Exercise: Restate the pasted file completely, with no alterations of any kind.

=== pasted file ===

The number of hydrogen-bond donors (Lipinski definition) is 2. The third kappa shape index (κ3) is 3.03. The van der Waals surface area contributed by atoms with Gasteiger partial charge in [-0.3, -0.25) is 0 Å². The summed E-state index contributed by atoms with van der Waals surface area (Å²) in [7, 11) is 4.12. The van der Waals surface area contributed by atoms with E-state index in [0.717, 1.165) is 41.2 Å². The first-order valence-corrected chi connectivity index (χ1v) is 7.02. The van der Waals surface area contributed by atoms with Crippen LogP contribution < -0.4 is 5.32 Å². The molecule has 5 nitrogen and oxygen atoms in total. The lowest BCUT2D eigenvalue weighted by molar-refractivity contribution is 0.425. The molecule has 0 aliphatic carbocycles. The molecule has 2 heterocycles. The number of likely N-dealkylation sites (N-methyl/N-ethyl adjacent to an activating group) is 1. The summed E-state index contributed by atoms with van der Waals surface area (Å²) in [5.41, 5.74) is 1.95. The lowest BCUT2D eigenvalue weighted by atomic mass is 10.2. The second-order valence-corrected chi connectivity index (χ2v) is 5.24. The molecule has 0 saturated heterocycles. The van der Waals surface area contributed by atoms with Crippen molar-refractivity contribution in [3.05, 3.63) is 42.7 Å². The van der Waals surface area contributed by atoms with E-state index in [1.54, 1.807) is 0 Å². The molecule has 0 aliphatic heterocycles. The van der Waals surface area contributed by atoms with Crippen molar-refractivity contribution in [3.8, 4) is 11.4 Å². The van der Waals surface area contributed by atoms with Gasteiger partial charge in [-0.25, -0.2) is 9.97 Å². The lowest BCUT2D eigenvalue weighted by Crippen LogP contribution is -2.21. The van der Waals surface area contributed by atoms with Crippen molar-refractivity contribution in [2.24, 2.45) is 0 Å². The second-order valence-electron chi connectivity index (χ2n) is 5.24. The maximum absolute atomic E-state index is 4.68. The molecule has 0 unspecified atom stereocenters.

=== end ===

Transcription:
The number of hydrogen-bond donors (Lipinski definition) is 2. The third kappa shape index (κ3) is 3.03. The van der Waals surface area contributed by atoms with Gasteiger partial charge in [-0.3, -0.25) is 0 Å². The summed E-state index contributed by atoms with van der Waals surface area (Å²) in [7, 11) is 4.12. The van der Waals surface area contributed by atoms with E-state index in [0.717, 1.165) is 41.2 Å². The first-order valence-corrected chi connectivity index (χ1v) is 7.02. The van der Waals surface area contributed by atoms with Crippen LogP contribution < -0.4 is 5.32 Å². The molecule has 5 nitrogen and oxygen atoms in total. The lowest BCUT2D eigenvalue weighted by molar-refractivity contribution is 0.425. The molecule has 0 aliphatic carbocycles. The molecule has 2 heterocycles. The number of likely N-dealkylation sites (N-methyl/N-ethyl adjacent to an activating group) is 1. The summed E-state index contributed by atoms with van der Waals surface area (Å²) in [5.41, 5.74) is 1.95. The lowest BCUT2D eigenvalue weighted by atomic mass is 10.2. The second-order valence-corrected chi connectivity index (χ2v) is 5.24. The molecule has 0 saturated heterocycles. The van der Waals surface area contributed by atoms with Crippen molar-refractivity contribution in [3.05, 3.63) is 42.7 Å². The van der Waals surface area contributed by atoms with E-state index in [1.54, 1.807) is 0 Å². The molecule has 0 aliphatic heterocycles. The van der Waals surface area contributed by atoms with Crippen molar-refractivity contribution in [3.8, 4) is 11.4 Å². The van der Waals surface area contributed by atoms with Gasteiger partial charge in [-0.25, -0.2) is 9.97 Å². The lowest BCUT2D eigenvalue weighted by Crippen LogP contribution is -2.21. The van der Waals surface area contributed by atoms with Crippen molar-refractivity contribution in [2.24, 2.45) is 0 Å². The second-order valence-electron chi connectivity index (χ2n) is 5.24. The maximum absolute atomic E-state index is 4.68. The molecule has 0 unspecified atom stereocenters.